Picture it like this: you’re a trained explorer in a remote jungle, but you’ve been here before.

Hundreds of times, perhaps even thousands. You know the terrain like the back of your hand, and can see it on a map.

One day, you’re sent back to the jungle.

It starts out fine. You’re enjoying it.

The plush green canopy, which conceals the elegant chirp of tropical birds you cannot see, but are unafraid of. You keep going. Past your favorite waterfall with crystal clear blue waters that crash into a flowery lagoon, sending up a cloud of mist and dragonflies.

Then, maybe one night, a night not unlike any other, you doze off in the soft, pillowy grasses under a thick canopy, warm and unafraid.


You dart from your sleep.

Looking around, you aren’t in the idyllic forest you remember.

Everything around you looks familiar, but you’re trained to know, it isn’t.

‘There’s no way this is my beautiful forest I’ve spent years growing, and loving and living in’ you tell yourself.

You stop moving.

You swear you heard a shuffle in the dark, dense, unknown of the trees in front of you.

Well, you’ve seen enough of your fellow explorers succumb to dangers to know that you should not approach the noise, and so, you stop moving.

You stop moving because what if it is a cheetah, stalking you, waiting, just waiting for you to make the first move before it jumps out and destroys you?

The ominous shuffling, which turns to a low grumble, incessantly gurgling like blood, never stops. You hear it in your head at all times, and from all sides.

You must dig in if you want to survive.

You tear away vines and wrap them around you, concerned only with staying alive.

You know this is a cheetah.

You haven’t seen it, but you’re an expert. You know there are no chances to be taken out here.

Days. Weeks. Months. Maybe even years, pass by.

You’re trying to eat what you can to not wither away, but the noise is so consuming even food slips your mind.

You’re withering, and you know it. Your hands are always shaking, and your heart pounds in your chest, anticipating the unknown.  Around you, above the grumble, other explorers are moving, walking through the jungle as you once did. You want to scream. To warn them. To tell them what you heard, and warn them to not move on, but you risk exposing yourself, or maybe even hurting them, so you stay quiet.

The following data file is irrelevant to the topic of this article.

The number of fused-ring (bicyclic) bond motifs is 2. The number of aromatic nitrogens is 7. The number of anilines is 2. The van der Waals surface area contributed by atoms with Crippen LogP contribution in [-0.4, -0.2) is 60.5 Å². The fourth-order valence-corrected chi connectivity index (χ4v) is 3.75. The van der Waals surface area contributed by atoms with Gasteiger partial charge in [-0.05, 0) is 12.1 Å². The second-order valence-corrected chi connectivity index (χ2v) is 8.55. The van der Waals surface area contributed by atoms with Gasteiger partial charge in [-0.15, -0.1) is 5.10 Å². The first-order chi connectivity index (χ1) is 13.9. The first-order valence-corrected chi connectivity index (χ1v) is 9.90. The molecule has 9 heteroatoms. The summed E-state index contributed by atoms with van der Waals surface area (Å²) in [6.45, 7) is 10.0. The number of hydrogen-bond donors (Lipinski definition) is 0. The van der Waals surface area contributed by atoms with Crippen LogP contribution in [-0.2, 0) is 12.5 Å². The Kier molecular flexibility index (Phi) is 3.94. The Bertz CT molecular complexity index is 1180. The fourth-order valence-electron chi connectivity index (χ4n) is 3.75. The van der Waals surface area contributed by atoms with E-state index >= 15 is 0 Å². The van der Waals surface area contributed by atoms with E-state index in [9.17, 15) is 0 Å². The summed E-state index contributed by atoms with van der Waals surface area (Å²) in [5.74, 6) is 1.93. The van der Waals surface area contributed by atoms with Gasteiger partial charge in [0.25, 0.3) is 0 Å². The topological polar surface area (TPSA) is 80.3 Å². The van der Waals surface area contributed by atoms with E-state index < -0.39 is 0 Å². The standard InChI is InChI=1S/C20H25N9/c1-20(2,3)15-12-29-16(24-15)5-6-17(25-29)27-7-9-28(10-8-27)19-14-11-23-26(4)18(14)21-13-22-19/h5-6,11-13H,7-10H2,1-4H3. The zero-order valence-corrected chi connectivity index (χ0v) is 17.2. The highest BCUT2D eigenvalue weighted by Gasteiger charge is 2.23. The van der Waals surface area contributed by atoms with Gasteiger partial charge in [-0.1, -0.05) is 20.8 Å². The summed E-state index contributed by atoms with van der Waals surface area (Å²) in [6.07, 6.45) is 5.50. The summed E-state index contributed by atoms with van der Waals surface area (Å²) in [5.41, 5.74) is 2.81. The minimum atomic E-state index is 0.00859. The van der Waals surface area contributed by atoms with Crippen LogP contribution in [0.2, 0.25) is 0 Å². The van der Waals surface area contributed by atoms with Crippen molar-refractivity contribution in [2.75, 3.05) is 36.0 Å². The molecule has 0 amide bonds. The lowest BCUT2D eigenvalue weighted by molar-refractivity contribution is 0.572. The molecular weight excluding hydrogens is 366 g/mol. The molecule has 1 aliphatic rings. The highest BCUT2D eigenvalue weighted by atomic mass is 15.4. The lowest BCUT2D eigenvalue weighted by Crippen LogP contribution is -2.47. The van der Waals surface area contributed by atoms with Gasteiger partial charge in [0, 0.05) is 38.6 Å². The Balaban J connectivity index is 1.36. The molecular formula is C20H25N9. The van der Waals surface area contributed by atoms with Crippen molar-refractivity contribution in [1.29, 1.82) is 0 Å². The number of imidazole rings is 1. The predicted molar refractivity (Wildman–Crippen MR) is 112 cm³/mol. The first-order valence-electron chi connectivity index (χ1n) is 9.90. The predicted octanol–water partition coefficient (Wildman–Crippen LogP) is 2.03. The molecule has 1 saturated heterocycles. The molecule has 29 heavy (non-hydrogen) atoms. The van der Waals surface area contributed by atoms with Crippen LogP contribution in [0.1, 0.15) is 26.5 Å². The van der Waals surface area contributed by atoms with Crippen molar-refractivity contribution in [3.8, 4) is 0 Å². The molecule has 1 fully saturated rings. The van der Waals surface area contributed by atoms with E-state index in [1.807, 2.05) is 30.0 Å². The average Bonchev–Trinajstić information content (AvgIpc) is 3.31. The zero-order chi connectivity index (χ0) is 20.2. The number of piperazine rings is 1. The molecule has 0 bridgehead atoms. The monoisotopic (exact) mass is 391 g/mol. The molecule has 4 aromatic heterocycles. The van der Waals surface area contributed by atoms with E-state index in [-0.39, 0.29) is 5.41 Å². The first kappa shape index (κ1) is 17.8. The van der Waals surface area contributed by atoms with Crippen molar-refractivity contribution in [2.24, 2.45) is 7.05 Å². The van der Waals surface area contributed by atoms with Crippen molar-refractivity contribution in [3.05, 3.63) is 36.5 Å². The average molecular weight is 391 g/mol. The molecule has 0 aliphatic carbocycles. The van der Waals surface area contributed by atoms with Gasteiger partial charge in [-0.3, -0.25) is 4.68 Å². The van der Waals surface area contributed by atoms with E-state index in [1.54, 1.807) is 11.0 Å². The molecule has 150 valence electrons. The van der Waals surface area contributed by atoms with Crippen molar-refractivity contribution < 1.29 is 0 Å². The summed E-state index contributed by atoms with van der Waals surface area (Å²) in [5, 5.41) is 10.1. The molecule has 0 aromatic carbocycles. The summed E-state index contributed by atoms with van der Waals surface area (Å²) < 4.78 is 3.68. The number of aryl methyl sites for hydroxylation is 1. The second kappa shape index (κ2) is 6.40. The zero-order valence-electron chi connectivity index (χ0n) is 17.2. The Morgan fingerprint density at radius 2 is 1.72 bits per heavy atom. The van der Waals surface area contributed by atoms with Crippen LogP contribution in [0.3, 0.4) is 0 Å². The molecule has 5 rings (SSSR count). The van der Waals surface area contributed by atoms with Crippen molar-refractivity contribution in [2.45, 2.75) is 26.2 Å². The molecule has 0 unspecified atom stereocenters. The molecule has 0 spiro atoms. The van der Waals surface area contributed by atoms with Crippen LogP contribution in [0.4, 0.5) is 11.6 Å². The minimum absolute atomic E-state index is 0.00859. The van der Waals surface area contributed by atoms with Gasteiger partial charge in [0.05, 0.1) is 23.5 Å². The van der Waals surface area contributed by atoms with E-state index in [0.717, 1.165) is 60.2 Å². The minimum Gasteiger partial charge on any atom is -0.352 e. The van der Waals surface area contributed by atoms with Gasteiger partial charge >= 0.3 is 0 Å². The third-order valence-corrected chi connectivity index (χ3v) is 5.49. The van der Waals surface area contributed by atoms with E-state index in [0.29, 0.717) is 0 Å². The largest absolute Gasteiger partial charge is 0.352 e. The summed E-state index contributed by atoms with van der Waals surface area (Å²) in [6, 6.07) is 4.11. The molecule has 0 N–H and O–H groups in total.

You stay quiet as everything continues to move around you in the familiarly unfamiliar you have found yourself in

It stops making sense how you got here. How an expert like yourself could be so duped by something you cannot see.

Maybe one day they’ll find you. Or at least your body.

They’ll say they couldn’t find the culprit of your fear. That this jungle wasn’t known to house evil things, but you know.

You know that they couldn’t hear the murderous jowls of this hidden assailant, dripping red with blood. They couldn’t hear it because the cheetah wasn’t looking for them. It didn’t want to hurt them, they were young and had yet to understand what lurked here. You hope they never need know.

Maybe they were right. Maybe there was no evil. Maybe the rustling was a baby bunny in search of food, or maybe it was once someone coming to rescue you when you stopped showing up. But you couldn’t take that chance, because maybe it was…

But what if it wasn’t?


It’s too late to find out now.

4 thoughts on “Anxiety

  1. Hi Dellie,
    I just followed your blog yesterday, so I’ve been going back and reading some of your old posts. I can really relate to a lot of your blogs, especially the one about antidepressants and this one about anxiety. Both of which play such a huge role in my life now, I’m also paralyzed with a C4 complete injury after being hit by a drunk driver on December 31, 2016. Since then I’ve been living back at home with my parents just to the east of you in Granville. Go Buckeye’s!! I hope you and your family have been doing well during the pandemic, and I’m looking forward to reading new posts from you in the future.

    Liked by 1 person

    1. Hi Stacy,
      Thank you very much for your sweet comment and the follow! I appreciate it a lot! I’m sorry I am replying so late to your comment, but it is very much appreciated! I’m sorry to hear about your accident…I can’t imagine what it must be like to lose your function after having it for so long, but I’m glad to hear you’re doing well and that my blog in any way has been relatable and somehow helpful. That is truly all I can hope for when people read my posts. Thank you for taking the time to comment and read! I hope you and your family are staying safe during the pandemic! Go Bucks! All the best,


    1. thank you for reading and replying! Your comment is so true, so the more we talk about mental health, the more we can encourage others to speak up and we can make a positive change! 🙂


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